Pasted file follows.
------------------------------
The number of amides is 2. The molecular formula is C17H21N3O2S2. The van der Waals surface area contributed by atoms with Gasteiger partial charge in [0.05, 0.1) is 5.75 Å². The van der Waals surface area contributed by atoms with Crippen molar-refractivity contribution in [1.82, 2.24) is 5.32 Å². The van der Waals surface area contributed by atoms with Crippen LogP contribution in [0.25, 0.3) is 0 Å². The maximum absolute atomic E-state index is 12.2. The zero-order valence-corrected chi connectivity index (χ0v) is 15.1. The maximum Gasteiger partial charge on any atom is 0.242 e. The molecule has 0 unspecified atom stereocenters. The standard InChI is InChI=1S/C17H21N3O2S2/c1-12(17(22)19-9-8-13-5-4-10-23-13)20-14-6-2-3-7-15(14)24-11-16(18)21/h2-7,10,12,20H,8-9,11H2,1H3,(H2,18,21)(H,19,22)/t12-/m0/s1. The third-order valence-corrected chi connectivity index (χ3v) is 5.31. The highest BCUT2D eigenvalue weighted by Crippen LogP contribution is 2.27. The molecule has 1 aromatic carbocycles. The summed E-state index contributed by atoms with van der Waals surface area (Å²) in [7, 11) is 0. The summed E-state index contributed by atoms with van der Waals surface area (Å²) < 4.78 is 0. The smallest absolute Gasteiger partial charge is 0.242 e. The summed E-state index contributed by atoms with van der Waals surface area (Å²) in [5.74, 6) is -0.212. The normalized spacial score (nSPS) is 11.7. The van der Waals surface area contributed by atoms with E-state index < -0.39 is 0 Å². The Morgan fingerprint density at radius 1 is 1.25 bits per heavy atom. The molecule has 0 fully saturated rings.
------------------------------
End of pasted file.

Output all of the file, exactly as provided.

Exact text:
The number of amides is 2. The molecular formula is C17H21N3O2S2. The van der Waals surface area contributed by atoms with Gasteiger partial charge in [0.05, 0.1) is 5.75 Å². The van der Waals surface area contributed by atoms with Crippen molar-refractivity contribution in [1.82, 2.24) is 5.32 Å². The van der Waals surface area contributed by atoms with Crippen LogP contribution in [0.25, 0.3) is 0 Å². The maximum absolute atomic E-state index is 12.2. The zero-order valence-corrected chi connectivity index (χ0v) is 15.1. The maximum Gasteiger partial charge on any atom is 0.242 e. The molecule has 0 unspecified atom stereocenters. The standard InChI is InChI=1S/C17H21N3O2S2/c1-12(17(22)19-9-8-13-5-4-10-23-13)20-14-6-2-3-7-15(14)24-11-16(18)21/h2-7,10,12,20H,8-9,11H2,1H3,(H2,18,21)(H,19,22)/t12-/m0/s1. The third-order valence-corrected chi connectivity index (χ3v) is 5.31. The highest BCUT2D eigenvalue weighted by Crippen LogP contribution is 2.27. The molecule has 1 aromatic carbocycles. The summed E-state index contributed by atoms with van der Waals surface area (Å²) in [7, 11) is 0. The summed E-state index contributed by atoms with van der Waals surface area (Å²) < 4.78 is 0. The smallest absolute Gasteiger partial charge is 0.242 e. The summed E-state index contributed by atoms with van der Waals surface area (Å²) in [5.74, 6) is -0.212. The normalized spacial score (nSPS) is 11.7. The van der Waals surface area contributed by atoms with E-state index < -0.39 is 0 Å². The Morgan fingerprint density at radius 1 is 1.25 bits per heavy atom. The molecule has 0 fully saturated rings.